In Vinod Kamble’s ‘Kastoori’, a Dalit boy yearns to free himself of the smells that cling to him

Posted on November 13, 2019


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At the Dharamsala International Film Festival, a powerful drama about a boy who cleans toilets and performs post-mortems in order to pay for school.

Vinod Kamble’s Kastoori (Marathi) opens with an Indian-style toilet filled with shit. The screening at the Dharamsala International Film Festival (DIFF) was attended by a number of school students, and after the film ended, one of them stood up and asked the director why he gave us that image — and by extension, why he gave us the visual that comes later, of an almost-overflowing toilet being unclogged by hand. Vinod said, “In real life, we go to the toilet and don’t think about what happens after we leave. If this shot makes you uncomfortable, then my motive is accomplished.” Adding to the discomfort is the sight of the person cleaning the toilet: a Class VIII student named Gopi (Samarth Sonawane).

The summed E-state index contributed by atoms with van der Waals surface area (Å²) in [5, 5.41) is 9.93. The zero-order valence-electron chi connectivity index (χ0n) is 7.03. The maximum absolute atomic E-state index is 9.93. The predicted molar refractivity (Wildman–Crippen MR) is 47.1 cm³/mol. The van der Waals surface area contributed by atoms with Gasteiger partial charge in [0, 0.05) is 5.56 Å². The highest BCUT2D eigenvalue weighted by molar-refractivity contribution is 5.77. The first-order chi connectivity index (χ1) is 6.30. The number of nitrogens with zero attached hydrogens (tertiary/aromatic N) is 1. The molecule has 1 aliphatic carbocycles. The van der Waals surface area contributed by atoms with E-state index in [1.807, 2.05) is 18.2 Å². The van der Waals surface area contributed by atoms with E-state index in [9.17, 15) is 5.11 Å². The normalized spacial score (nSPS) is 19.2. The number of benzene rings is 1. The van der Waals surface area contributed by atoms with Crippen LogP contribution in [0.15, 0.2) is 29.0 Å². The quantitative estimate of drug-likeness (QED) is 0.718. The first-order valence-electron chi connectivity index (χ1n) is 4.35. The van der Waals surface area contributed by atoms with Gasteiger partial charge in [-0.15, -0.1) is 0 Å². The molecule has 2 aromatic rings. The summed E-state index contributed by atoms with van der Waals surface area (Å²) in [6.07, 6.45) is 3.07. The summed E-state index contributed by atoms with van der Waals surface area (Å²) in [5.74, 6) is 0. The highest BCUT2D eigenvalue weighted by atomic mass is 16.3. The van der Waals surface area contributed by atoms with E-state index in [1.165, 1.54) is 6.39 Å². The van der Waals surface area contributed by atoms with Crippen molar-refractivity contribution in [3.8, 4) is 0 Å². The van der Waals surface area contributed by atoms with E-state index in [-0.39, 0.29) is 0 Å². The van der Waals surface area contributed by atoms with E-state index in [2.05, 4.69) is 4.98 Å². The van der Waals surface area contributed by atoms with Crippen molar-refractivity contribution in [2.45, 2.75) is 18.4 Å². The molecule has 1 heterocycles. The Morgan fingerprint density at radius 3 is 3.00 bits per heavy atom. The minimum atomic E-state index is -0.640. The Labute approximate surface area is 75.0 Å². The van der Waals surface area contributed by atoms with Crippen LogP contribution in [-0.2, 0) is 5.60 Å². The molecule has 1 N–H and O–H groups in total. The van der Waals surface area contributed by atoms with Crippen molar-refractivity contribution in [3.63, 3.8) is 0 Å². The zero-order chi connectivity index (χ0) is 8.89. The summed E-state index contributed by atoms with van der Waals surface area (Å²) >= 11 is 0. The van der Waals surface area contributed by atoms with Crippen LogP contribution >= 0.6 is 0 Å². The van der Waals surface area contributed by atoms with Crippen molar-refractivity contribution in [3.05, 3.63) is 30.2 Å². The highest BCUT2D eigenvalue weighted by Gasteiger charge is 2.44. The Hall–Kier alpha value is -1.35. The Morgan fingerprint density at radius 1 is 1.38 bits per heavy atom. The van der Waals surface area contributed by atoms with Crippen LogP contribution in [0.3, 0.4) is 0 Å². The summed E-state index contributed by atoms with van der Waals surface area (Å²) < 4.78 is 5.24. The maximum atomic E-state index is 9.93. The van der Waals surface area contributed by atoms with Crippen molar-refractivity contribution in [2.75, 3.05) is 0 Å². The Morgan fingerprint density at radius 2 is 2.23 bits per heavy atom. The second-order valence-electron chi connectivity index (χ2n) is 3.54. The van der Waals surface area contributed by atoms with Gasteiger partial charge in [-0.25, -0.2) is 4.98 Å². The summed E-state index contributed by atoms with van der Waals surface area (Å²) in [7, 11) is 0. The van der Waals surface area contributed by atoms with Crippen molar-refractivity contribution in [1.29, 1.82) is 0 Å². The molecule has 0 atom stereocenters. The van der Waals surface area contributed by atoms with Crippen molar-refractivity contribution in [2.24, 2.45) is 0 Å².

In order to afford school, Gopi cleans toilets. He helps a slightly older relative, who descends into manholes to clean them. He also earns money by burying unclaimed bodies and by doing post-mortems: the government hospital’s doctor teaches him how to wield a scalpel and slice open a body and how to crack open the skull. All of this ensures that there’s always a smell about Gopi: the smell of filth, the smell of death. His classmates — many of them from dominant castes and classes, though the uniforms they wear do not instantly slot them as such — make faces and cover their noses when Samarth passes by. He keeps applying various scents on his self, but nothing seems to help.

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